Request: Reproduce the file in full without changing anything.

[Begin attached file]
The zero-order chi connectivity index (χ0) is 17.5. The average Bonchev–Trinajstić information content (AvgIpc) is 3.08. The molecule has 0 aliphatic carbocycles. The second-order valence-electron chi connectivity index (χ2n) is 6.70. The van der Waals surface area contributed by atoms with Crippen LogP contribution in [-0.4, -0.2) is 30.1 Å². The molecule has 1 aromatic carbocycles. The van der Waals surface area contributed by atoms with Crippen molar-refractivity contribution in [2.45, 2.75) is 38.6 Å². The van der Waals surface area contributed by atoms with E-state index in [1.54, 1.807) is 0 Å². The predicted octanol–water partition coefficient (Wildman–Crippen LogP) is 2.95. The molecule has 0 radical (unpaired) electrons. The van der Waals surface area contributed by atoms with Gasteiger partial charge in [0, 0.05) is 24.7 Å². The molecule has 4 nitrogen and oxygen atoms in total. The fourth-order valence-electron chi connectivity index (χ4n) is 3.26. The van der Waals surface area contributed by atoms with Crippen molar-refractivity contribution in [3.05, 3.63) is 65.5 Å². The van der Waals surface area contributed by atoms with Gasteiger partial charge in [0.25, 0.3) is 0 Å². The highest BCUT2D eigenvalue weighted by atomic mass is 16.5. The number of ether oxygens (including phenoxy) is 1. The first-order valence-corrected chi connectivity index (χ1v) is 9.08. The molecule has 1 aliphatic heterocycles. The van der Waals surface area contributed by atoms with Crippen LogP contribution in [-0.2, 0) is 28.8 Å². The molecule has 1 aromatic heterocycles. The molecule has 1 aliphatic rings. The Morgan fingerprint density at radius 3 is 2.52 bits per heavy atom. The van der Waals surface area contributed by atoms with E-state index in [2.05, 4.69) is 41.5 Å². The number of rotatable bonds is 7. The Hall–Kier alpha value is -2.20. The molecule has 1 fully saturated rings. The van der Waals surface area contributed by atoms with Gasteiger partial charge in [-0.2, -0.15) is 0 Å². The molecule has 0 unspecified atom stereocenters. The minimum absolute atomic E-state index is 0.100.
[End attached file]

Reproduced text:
The zero-order chi connectivity index (χ0) is 17.5. The average Bonchev–Trinajstić information content (AvgIpc) is 3.08. The molecule has 0 aliphatic carbocycles. The second-order valence-electron chi connectivity index (χ2n) is 6.70. The van der Waals surface area contributed by atoms with Crippen LogP contribution in [-0.4, -0.2) is 30.1 Å². The molecule has 1 aromatic carbocycles. The van der Waals surface area contributed by atoms with Crippen molar-refractivity contribution in [2.45, 2.75) is 38.6 Å². The van der Waals surface area contributed by atoms with E-state index in [1.54, 1.807) is 0 Å². The predicted octanol–water partition coefficient (Wildman–Crippen LogP) is 2.95. The molecule has 0 radical (unpaired) electrons. The van der Waals surface area contributed by atoms with Gasteiger partial charge in [0, 0.05) is 24.7 Å². The molecule has 4 nitrogen and oxygen atoms in total. The fourth-order valence-electron chi connectivity index (χ4n) is 3.26. The van der Waals surface area contributed by atoms with Crippen molar-refractivity contribution in [3.05, 3.63) is 65.5 Å². The van der Waals surface area contributed by atoms with Gasteiger partial charge in [0.25, 0.3) is 0 Å². The highest BCUT2D eigenvalue weighted by atomic mass is 16.5. The number of ether oxygens (including phenoxy) is 1. The first-order valence-corrected chi connectivity index (χ1v) is 9.08. The molecule has 1 aliphatic heterocycles. The van der Waals surface area contributed by atoms with Crippen LogP contribution in [-0.2, 0) is 28.8 Å². The molecule has 1 aromatic heterocycles. The molecule has 1 aliphatic rings. The Morgan fingerprint density at radius 3 is 2.52 bits per heavy atom. The van der Waals surface area contributed by atoms with E-state index in [2.05, 4.69) is 41.5 Å². The number of rotatable bonds is 7. The Hall–Kier alpha value is -2.20. The molecule has 1 fully saturated rings. The van der Waals surface area contributed by atoms with Gasteiger partial charge in [-0.2, -0.15) is 0 Å². The molecule has 0 unspecified atom stereocenters. The minimum absolute atomic E-state index is 0.100.